Gastroenteropancreatic neuroendocrine neoplasms (GEP-NENs) comprise a heterogeneous group of neoplasms, which derive from cells of the diffuse neuroendocrine system that specializes in producing hormones and neuropeptides and arise in most cases sporadically and, to a lesser extent, in the context of complex genetic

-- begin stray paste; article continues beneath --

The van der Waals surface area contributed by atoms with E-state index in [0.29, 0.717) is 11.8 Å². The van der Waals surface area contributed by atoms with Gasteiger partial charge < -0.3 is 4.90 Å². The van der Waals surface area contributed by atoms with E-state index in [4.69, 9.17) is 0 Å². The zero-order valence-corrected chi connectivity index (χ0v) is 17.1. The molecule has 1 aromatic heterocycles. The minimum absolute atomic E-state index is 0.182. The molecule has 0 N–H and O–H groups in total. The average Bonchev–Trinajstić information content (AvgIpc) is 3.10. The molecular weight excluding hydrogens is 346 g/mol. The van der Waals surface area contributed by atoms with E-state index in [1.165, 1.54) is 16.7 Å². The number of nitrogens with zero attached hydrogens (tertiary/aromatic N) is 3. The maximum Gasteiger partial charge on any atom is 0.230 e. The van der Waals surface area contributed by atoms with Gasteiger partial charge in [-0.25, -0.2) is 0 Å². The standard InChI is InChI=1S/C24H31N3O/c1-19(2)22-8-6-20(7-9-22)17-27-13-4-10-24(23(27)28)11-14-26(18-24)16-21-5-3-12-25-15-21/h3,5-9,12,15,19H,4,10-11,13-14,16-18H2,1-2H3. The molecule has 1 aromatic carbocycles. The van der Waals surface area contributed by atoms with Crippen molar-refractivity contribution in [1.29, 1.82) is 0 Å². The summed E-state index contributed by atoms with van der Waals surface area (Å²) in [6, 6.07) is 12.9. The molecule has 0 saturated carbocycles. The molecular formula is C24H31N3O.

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Gastroenteropancreatic neuroendocrine neoplasms (GEP-NENs) comprise a heterogeneous group of neoplasms, which derive from cells of the diffuse neuroendocrine system that specializes in producing hormones and neuropeptides and arise in most cases sporadically and, to a lesser extent, in the context of complex genetic syndromes. Furthermore, they are primarily nonfunctioning, while, in the case of insulinomas, gastrinomas, glucagonomas, vipomas, and somatostatinomas, they produce hormones responsible for clinical syndromes. The GEP-NEN tumor grade and cell differentiation may result in different clinical behaviors and prognoses, with grade one (G1) and grade two (G2) neuroendocrine tumors showing a more favorable outcome than grade three (G3) NET and neuroendocrine carcinoma. Two critical issues should be considered in the NEN diagnostic workup: first, the need to identify the presence of the tumor, and, second, to define the primary site and evaluate regional and distant metastases. Indeed, the primary site, stage, grade, and function are prognostic factors that the radiologist should evaluate to guide prognosis and management. The correct diagnostic management of the patient includes a combination of morphological and functional evaluations. Concerning morphological evaluations, according to the consensus guidelines of the European Neuroendocrine Tumor Society (ENETS), computed tomography (CT) with a contrast medium is recommended. Contrast-enhanced magnetic resonance imaging (MRI), including diffusion-weighted imaging (DWI), is usually indicated for use to evaluate the liver, pancreas, brain, and bones. Ultrasonography (US) is often helpful in the initial diagnosis of liver metastases, and contrast-enhanced ultrasound (CEUS) can solve problems in characterizing the liver, as this tool can guide the biopsy of liver lesions. In addition, intraoperative ultrasound is an effective tool during surgical procedures. Positron emission tomography (PET-CT) with FDG for nonfunctioning lesions and somatostatin analogs for functional lesions are very useful for identifying and evaluating metabolic receptors. The detection of heterogeneity in somatostatin receptor (SSTR) expression is also crucial for treatment decision making. In this narrative review, we have described the role of morphological and functional imaging tools in the assessment of GEP-NENs according to current major guidelines.